Mass co-operation

It has been a few days of criss-crossing the country for me, as we launch Co-op Fortnight 2019.

On Friday night, we reported the results of our annual Co-op Awards. Over thirty thousand people voted for UK co-ops they love across a range of categories. The Leading Co-operative went to The Co-op Group, a worthy winner no doubt for the extraordinary progress made over the last four years.

A new initiative is the Lifetime Achievement Award, which, following open nominations, went to the wonderful Roger Sawtell, a pioneer of worker co-ops and a celebrated man of faith.

Bristol Wood Recycling, Breakthrough Co-op of the Year

On Friday and Saturday, our Co-op Congress turned a spotlight onto the many areas of promise and progress for new co-operation, with a keynote address from the Greater Manchester Mayor, Andy Burnham.

Sunday I was down to Kent, for a licensing event for my brother, starting work as a prison chaplain working with young offenders.

This morning, I was across to Cardiff, as one of the speakers for a gathering of inspiring coop businesses coordinated by the Wales Coop Centre. My ride in town was with a growing new taxi co-op, formed by drivers to keep more of the earnings in an age of lift sharing and apps.

Deputy Economy Minister, Lee Waters AM

Today has also seen the re-signing of a new partnership agreement by the ILO, the International Labour Organisation, and the ICA, the International Cooperative Alliance.

This evening I will be in Leicester to give the annual lecture for the Society for Cooperative Studies.

All this at the start of Coop Fortnight, which will run up to Saturday July 6th – celebrated around the world as the United Nations International Cooperatives Day.

I am talking in Leicester about twelve early historic examples of cooperation. They range, among others, from ancient China and India to the Roman Empire and mediaeval Turkey.

They are extraordinary stories. They are also a recognition that today’s co-ops are not the exception, but instead are expressive of a deep and recurrent pattern of mutuality over time in the way that people choose to organise.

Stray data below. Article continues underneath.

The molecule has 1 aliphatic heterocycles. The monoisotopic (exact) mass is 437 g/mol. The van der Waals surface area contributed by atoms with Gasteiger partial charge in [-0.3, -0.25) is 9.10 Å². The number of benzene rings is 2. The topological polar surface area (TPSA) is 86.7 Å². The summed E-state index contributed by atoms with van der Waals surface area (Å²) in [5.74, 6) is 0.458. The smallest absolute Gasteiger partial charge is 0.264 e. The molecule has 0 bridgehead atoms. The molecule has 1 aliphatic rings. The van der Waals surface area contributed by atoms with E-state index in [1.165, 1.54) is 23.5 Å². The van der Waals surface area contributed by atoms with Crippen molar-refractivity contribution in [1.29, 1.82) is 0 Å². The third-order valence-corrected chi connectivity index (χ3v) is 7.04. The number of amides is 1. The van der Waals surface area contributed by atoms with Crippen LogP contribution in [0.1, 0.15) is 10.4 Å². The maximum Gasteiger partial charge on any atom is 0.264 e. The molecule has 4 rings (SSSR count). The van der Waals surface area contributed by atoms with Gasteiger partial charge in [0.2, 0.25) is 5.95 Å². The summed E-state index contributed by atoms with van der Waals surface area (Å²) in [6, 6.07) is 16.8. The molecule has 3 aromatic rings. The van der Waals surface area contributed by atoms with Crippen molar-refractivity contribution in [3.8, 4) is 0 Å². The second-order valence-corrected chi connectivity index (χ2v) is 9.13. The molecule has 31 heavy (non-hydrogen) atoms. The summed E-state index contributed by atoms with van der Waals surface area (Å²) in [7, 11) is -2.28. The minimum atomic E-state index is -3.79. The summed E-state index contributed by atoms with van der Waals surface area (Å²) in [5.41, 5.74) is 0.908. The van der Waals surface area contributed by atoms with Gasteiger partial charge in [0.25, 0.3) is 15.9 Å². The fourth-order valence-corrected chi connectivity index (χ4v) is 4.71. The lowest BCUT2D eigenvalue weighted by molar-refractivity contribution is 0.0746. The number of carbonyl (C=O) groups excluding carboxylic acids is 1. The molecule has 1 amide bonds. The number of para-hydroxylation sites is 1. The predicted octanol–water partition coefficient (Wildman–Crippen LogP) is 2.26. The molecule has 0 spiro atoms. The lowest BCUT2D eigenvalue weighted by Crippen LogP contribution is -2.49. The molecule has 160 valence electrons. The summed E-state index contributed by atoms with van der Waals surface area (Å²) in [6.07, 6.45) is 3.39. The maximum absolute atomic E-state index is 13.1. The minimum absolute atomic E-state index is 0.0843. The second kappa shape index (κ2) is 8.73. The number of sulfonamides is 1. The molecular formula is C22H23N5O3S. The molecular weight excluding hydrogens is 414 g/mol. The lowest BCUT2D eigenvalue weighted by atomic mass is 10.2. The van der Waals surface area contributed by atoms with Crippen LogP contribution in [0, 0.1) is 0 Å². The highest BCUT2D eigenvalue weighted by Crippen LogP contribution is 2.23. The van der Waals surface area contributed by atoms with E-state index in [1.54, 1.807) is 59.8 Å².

We are perhaps at our most human when we are engaged in mass cooperation.

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The UK’s first Chief Values Officer

The field of values in business has been growing in importance for some time and it is a genuine milestone that we can now welcome the UK’s first dedicated Chief Values Officer for a major business.

Pete Westall will take this executive team role at the independent co-operative Midcounties, a diversified retail business that employs 8,500 staff and is co-owned by 700,000 members.

Culture and values have long been seen as the soft side of business, but are now widely recognised as key to commercial success over time. The UK Corporate Governance Code for listed companies last year set out expectations that every Board should take action to set and monitor goals around organisational culture and values.

But who should lead on this? If it is HR, then how do you ensure that supply chains and external relations are covered? If it is risk and compliance, then how do values make their way into product and service innovation? If it is the CEO, then how do you avoid this being swamped by other demands on their time?

The idea of a Chief Values Officer was something we explored in a 2017 workshop of the UK Values Alliance, the member network that pioneered World Values Day – now held every October on the third Thursday of the month. I wrote this workshop up as a post – Introducing the Chief Values Officer – and one of those reading it was Pete himself.

Midcounties has a long track record of firsts. It was the first business, alongside a handful of other co-ops, to publish the details of their tax, under the Fair Tax Mark. It was first to offer consumers full traceability on their local food sales, through QR codes and a new app, Happerley. With member backing, plastics are on their way down and Midcounties is one of only a few businesses to be rated five star by Business in the Community. Through Co-operatives UK, Midcounties was named Leading Co-op of the Year in 2018.

Out of the global set of co-operative and ethical values, Midcounties under the leadership of CEO Phil Ponsonby and its elected Board, places a priority on four throughout its work – Democracy, Openness, Equality and Social Responsibility (DOES).

It is easy to see values as a constraint, as an attempt to keep institutions in train. It is a different approach to see values as a source of opportunity.

It’s coming. In today’s world of empowered consumers, concerned employees and instant social media, values and culture is the next frontier for business.